Speaking both professionally and personally, avoiding injury has become a big part of the way I have begun to pursue fitness. I’ve been lucky to have avoided any serious injuries in the various physical forays of when I was young and seemingly indestructible. As I am sure many of us have, I have known friends, acquaintances and most notably clients who still experience pain, restriction, or apprehension from injuries they sustained years ago or, not infrequently, decades ago. Old car accidents, sports injuries, inexplicable but very memorable incident, all of these  contribute to the way in which I think many people imagine their bodies. They imagine them as being hampered by an injury, a “bad” knee or elbow, wrist, or shoulder. Many clients come to me and mention their bad back and refer back to when it first started bothering them years ago. When asked how many years, “Two? Three? A decade?” most people describe their bad body part as having been there “since I can remember” or “always.” So ingrained is their understanding of their body as being this way that it is as if it has never not been this way. As if perhaps it will never not be this way. And it’s in this lack of mental plasticity, this inability to even imagine things as different, that I think a real barrier to rehabilitation lies. Since opening Body Balance in 2012, I’ve been working more explicitly with athletes and clients who focus their energy on fitness. In this regard, I end up doing quite a bit of rehabilitative and prehabilitative work. That is, many of my clients are not only looking to recover from injuries they have sustained during their activities but are also looking to lessen the likelihood of future injuries.

In either case, whether working with a client whose goal is to rehab an injury or prehab to avoid injury, it is vital to me that the client genuinely consider how their relationship to their body factors into how their body sustains injury. What do I mean by this? Well, if you think your knee is “bad” then what does that mean to you? For many, I think, “bad” is shorthand for “prone to injury.” However, unlike “prone to injury” which is technical and distant, “bad” is very personal and connotative of value. As in, one knee is bad and one is good. One knee is worse. This all might seem trivial but I think there’s something to the way in which one imagines one’s body and how that one goes about a project of transforming one’s body. If one’s conception of a body part is stuck, how does that body part get unstuck? Even if one sees meaningful and considerable change in the ability of a body part, if one treats it like it is injured, thinks of it as prone to injury, guards it, favors its opposite, then it’s not really changed. I mean… of course it is, but it’s not transformative change. It’s temporary change awaiting a return to form. If one imagines a body part as intrinsically flawed then it makes improvement seem impossible.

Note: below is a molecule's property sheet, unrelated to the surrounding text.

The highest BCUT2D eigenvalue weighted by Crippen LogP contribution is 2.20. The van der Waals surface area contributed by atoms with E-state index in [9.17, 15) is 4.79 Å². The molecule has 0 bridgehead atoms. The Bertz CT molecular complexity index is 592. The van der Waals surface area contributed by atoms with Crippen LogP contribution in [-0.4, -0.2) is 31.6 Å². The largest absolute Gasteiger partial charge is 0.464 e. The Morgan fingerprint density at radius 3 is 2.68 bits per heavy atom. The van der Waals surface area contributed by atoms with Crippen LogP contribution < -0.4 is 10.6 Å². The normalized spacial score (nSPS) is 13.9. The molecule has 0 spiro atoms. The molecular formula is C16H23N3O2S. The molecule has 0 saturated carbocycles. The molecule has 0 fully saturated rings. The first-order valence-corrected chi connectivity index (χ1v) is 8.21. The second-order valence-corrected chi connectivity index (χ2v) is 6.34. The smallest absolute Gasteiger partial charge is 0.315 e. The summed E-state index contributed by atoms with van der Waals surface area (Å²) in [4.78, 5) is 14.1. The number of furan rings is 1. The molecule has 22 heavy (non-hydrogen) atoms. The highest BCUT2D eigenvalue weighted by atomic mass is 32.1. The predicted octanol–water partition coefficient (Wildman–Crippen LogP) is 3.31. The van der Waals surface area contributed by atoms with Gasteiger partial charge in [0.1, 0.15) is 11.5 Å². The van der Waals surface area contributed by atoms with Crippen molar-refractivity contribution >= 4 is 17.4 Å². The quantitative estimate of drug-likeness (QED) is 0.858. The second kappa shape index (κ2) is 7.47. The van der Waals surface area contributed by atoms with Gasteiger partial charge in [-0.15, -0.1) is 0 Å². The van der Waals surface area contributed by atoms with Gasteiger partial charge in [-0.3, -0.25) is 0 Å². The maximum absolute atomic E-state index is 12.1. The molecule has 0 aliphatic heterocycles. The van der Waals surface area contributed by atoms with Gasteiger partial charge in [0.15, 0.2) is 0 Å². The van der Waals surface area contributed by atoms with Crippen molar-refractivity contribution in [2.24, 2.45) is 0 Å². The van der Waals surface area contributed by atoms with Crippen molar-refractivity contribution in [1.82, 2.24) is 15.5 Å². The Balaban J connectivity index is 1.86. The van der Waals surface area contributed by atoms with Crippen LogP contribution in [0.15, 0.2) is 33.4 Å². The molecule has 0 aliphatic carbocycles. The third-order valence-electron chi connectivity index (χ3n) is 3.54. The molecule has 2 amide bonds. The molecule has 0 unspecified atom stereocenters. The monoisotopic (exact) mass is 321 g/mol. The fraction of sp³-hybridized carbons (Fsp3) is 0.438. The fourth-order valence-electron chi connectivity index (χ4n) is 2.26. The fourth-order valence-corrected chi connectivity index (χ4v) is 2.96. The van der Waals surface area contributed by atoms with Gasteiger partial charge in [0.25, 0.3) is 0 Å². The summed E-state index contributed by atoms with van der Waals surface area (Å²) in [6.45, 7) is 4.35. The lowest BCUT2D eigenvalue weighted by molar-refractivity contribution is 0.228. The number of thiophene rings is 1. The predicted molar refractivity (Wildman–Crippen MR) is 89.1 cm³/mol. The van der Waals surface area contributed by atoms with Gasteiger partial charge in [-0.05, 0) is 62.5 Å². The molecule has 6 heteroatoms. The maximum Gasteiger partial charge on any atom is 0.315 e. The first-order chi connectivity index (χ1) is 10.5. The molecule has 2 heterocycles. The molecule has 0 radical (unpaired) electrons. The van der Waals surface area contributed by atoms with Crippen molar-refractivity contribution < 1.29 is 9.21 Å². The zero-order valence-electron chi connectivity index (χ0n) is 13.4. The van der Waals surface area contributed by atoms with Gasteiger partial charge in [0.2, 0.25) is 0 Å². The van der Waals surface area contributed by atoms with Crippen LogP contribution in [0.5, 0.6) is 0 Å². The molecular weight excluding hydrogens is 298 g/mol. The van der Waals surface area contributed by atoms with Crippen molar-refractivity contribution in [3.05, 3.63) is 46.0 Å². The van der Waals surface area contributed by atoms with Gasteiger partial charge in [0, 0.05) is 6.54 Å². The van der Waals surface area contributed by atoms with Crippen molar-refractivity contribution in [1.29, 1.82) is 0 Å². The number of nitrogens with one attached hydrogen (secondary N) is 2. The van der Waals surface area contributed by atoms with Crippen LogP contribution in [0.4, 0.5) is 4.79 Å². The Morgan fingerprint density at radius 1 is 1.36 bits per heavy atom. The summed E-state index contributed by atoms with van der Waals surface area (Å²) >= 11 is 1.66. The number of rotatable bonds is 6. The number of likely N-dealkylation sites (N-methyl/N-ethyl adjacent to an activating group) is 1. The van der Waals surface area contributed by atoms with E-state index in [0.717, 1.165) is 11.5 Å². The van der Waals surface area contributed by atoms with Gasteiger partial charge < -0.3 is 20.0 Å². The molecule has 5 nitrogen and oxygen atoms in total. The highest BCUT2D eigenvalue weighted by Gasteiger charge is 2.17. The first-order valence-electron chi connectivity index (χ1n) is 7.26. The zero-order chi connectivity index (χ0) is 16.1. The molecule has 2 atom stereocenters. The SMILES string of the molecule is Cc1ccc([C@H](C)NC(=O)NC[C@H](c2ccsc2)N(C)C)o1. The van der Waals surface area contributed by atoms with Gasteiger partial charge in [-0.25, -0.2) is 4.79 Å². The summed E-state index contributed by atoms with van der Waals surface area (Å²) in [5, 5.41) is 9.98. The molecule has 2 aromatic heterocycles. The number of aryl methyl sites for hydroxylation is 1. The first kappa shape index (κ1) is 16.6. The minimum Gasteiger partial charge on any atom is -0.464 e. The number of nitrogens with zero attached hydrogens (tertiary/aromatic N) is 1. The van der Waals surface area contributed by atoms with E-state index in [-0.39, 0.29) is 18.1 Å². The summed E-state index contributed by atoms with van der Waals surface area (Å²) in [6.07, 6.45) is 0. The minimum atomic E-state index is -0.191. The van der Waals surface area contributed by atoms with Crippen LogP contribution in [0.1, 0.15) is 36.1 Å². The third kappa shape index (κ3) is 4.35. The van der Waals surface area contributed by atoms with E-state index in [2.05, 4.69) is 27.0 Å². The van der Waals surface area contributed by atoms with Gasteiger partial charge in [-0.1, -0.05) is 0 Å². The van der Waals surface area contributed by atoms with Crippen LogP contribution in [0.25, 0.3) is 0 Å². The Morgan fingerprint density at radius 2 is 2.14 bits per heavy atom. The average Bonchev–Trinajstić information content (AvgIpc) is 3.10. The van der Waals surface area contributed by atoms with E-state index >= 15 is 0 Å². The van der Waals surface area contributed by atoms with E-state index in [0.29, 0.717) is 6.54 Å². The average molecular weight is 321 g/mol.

It’s particularly ironic to me how disparaging people can be to a body part or even a side of their body, for example “my left side is always the one that gets hurt, that is weak, etc,” and then they find out through our work how much that relies on extrinsic imbalances: how they use their body, not how their body is. Of course people have imbalances that are intrinsic to the way in which their body is made. Many people have leg length differences, differences in their pelvis, bones, musculature, you name it. But I think a major difference between someone who might be debilitated by those differences and one who may be simply challenged by them could be found in their relationship to their body. That is, what are they trying to do and how are they facilitating that project in light of the reality of their body OR how are they unwittingly sabotaging change because of their conception of their bodies as defined by its limitations?

In my office, I do massage therapy. So, I refer people out to physiotherapists, remedial therapists, and other professionals to measure specific strength and length differences and other diagnostic and specialized assessments. However, when someone is in my office, regardless of their actual limitations, an important part of adopting a project like rehabilitation or prehabilitation is simply engaging in a conversation of how they see their body and whether their thoughts, behaviours, interactions with, and expectations are reasonable, feasible, and self-encouraging. Without trying to, much of this can sound very self-help. But that’s maybe because self-help is a big part of the game. I might spend a couple hours a week or a month with a person but they spend every minute with themselves. They have an opportunity to work with the little things like how they distribute weight, how they engage different muscles during everyday activities like standing, walking and sitting. My clients have access to changing their bodies by exploring and experiencing their limitations in a way that allows them to safely challenge those limitations and hopefully, eventually surpass them.